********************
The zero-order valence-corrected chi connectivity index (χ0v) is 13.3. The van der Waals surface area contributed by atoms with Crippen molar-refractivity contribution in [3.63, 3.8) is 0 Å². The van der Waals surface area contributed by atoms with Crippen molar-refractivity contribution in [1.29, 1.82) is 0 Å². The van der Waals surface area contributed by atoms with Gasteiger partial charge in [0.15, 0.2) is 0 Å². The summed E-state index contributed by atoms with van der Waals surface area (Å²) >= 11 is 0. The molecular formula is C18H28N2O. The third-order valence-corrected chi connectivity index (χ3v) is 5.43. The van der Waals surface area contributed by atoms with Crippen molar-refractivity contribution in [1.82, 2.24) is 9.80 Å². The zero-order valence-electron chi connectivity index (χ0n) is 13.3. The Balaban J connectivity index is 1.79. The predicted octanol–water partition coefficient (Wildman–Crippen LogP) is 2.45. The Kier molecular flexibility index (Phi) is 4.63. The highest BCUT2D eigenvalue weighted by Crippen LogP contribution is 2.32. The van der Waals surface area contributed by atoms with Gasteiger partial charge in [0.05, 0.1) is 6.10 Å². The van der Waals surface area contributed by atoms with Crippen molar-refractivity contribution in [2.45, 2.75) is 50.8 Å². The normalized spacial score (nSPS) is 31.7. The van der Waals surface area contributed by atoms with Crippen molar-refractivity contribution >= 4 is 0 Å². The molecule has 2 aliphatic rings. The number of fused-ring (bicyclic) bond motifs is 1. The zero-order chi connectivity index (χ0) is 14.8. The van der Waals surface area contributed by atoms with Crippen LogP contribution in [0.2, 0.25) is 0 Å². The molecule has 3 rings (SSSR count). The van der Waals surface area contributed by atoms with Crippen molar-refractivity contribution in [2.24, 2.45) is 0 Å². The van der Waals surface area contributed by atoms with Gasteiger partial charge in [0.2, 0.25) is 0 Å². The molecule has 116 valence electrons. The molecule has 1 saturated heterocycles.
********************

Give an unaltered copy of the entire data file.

The zero-order valence-corrected chi connectivity index (χ0v) is 13.3. The van der Waals surface area contributed by atoms with Crippen molar-refractivity contribution in [3.63, 3.8) is 0 Å². The van der Waals surface area contributed by atoms with Crippen molar-refractivity contribution in [1.29, 1.82) is 0 Å². The van der Waals surface area contributed by atoms with Gasteiger partial charge in [0.15, 0.2) is 0 Å². The summed E-state index contributed by atoms with van der Waals surface area (Å²) >= 11 is 0. The molecular formula is C18H28N2O. The third-order valence-corrected chi connectivity index (χ3v) is 5.43. The van der Waals surface area contributed by atoms with Crippen molar-refractivity contribution in [1.82, 2.24) is 9.80 Å². The zero-order valence-electron chi connectivity index (χ0n) is 13.3. The Balaban J connectivity index is 1.79. The predicted octanol–water partition coefficient (Wildman–Crippen LogP) is 2.45. The Kier molecular flexibility index (Phi) is 4.63. The highest BCUT2D eigenvalue weighted by Crippen LogP contribution is 2.32. The van der Waals surface area contributed by atoms with Gasteiger partial charge in [0.05, 0.1) is 6.10 Å². The van der Waals surface area contributed by atoms with Crippen molar-refractivity contribution in [2.45, 2.75) is 50.8 Å². The normalized spacial score (nSPS) is 31.7. The van der Waals surface area contributed by atoms with Crippen molar-refractivity contribution >= 4 is 0 Å². The molecule has 2 aliphatic rings. The number of fused-ring (bicyclic) bond motifs is 1. The zero-order chi connectivity index (χ0) is 14.8. The van der Waals surface area contributed by atoms with Crippen LogP contribution in [0.2, 0.25) is 0 Å². The molecule has 3 rings (SSSR count). The van der Waals surface area contributed by atoms with Crippen molar-refractivity contribution in [2.24, 2.45) is 0 Å². The van der Waals surface area contributed by atoms with Gasteiger partial charge in [0.2, 0.25) is 0 Å². The molecule has 116 valence electrons. The molecule has 1 saturated heterocycles.